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Resilient Personality Linked to Higher Energy

Resilient Personality Linked to Higher EnergyOne of the conclusions of a four-year research project is that people with a more resilient personality profile are more likely to have greater energy.

Antonio Terracciano, Ph.D., a Florida State University professor, studied the relationship between personality, metabolic rate and aerobic capacity in an effort to determine if certain psychological traits are related to levels of cardiorespiratory fitness.

While past studies have shown that personality traits and cardiorespiratory fitness in older adults are reliable predictors of health and longevity, Terracciano wanted to know more about the link between psychological traits and cardiorespiratory fitness. Could it be that certain personality traits predict the extent of a person’s cardiorespiratory fitness?

Or, to take it a step further, are certain personality traits more desirable when it comes to leading a longer, healthier life?

“We tested implicit assumptions that individuals with certain personality dispositions have different metabolic and energetic profiles,” Terracciano said.

“For example, do those who are assertive and bold expend more energy? Do those who are depressed or emotionally vulnerable have a lower aerobic capacity and less energy? And do conscientious individuals with an active and healthy lifestyle have more energy?”

The research suggests the answer is affirmative to all of the inquires.

Although the results indicate that a person’s basic rate of metabolism is mostly unrelated to their personality traits, a resilient personality profile makes a difference when it comes to aerobic capacity or maximal sustained energy expenditure.

The study involved 642 participants, ages 31 to 96, all part of the Baltimore Longitudinal Study of Aging, an ongoing multidisciplinary study at the National Institute on Aging.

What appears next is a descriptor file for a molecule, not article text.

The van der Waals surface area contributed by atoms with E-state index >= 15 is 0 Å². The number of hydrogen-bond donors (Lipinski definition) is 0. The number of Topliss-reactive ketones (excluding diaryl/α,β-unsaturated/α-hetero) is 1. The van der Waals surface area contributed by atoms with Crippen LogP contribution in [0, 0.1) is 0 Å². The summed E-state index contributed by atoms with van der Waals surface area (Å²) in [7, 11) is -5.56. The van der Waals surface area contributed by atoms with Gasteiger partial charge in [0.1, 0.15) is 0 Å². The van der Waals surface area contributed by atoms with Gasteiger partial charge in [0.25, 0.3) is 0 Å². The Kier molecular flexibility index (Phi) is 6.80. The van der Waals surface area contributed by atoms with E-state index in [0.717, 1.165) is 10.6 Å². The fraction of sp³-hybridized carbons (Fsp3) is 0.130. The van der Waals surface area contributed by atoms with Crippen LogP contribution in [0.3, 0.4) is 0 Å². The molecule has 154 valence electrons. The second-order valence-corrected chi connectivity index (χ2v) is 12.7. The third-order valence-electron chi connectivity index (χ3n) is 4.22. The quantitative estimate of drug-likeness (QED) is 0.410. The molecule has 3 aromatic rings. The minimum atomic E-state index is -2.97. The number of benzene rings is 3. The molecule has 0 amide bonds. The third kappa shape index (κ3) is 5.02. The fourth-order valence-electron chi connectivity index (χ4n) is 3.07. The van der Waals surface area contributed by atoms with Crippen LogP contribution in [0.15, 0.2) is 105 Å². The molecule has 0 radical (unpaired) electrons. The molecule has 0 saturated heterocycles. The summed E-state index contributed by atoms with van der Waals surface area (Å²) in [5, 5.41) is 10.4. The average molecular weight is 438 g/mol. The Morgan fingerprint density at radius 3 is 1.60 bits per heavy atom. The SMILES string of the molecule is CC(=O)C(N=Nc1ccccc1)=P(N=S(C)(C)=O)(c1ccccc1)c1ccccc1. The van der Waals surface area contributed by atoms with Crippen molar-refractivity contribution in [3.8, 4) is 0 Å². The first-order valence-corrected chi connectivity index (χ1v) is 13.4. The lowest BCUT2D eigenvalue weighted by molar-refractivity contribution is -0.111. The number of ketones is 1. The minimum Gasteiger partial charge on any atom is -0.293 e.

Terracciano and his team assessed personality traits to include measures of neuroticism, extraversion, openness, agreeableness and conscientiousness — the “big five” traits theorized to comprise personality across cultures. Lower scores on neuroticism and higher scores on the other four dimensions are thought to be a more resilient personality profile.

Subjects were tested to measure their energy expenditure at rest and at normal and maximal sustained walking speeds. Those identified as more neurotic required a longer time to complete the walking task and had lower aerobic capacity.

Conversely, those who scored lower for neuroticism and higher for conscientiousness, extraversion or openness had better aerobic capacity and required less energy to complete the same distance.

“Those with a more resilient personality profile were not just faster and with greater aerobic capacity, but they were also more efficient in their energy expenditure while walking,” Terracciano said. “That is, they could go faster while using relatively less energy.

“Of the five domains of personality, we found no association with agreeableness,” Terracciano said. “This is somewhat surprising given that antagonistic individuals are likely to engage in health risk behaviors, such as smoking, and they tend to have thicker arteries and are at greater risk of cardiovascular disease.”

The results may indicate that aerobic capacity is one mechanism through which our personality traits contribute to better health and longevity. Also, greater aerobic capacity in an individual may be a factor in shaping his or her personality, especially when it comes to behaviors that require a higher level of energy, such as extraversion.

Furthermore, the findings suggest potential pathways through which our personality is linked to health outcomes, such as obesity and longevity.

Terracciano said the results highlight the links between personality traits and cardiorespiratory fitness in older adults.

“Both are powerful predictors of disability and mortality,” he said. “I believe this study is informative on the role of psychological traits in lifestyles that are associated with successful aging.”

Study findings are reported in PLoS ONE, a peer-reviewed, open access journal.

Source: Florida State University

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Resilient Personality Linked to Higher Energy

Rick Nauert PhD

Rick Nauert, PhDDr. Rick Nauert has over 25 years experience in clinical, administrative and academic healthcare. He is currently an associate professor for Rocky Mountain University of Health Professionals doctoral program in health promotion and wellness. Dr. Nauert began his career as a clinical physical therapist and served as a regional manager for a publicly traded multidisciplinary rehabilitation agency for 12 years. He has masters degrees in health-fitness management and healthcare administration and a doctoral degree from The University of Texas at Austin focused on health care informatics, health administration, health education and health policy. His research efforts included the area of telehealth with a specialty in disease management.

APA Reference
Nauert PhD, R. (2018). Resilient Personality Linked to Higher Energy. Psych Central. Retrieved on November 29, 2020, from
Scientifically Reviewed
Last updated: 8 Aug 2018 (Originally: 15 Feb 2013)
Last reviewed: By a member of our scientific advisory board on 8 Aug 2018
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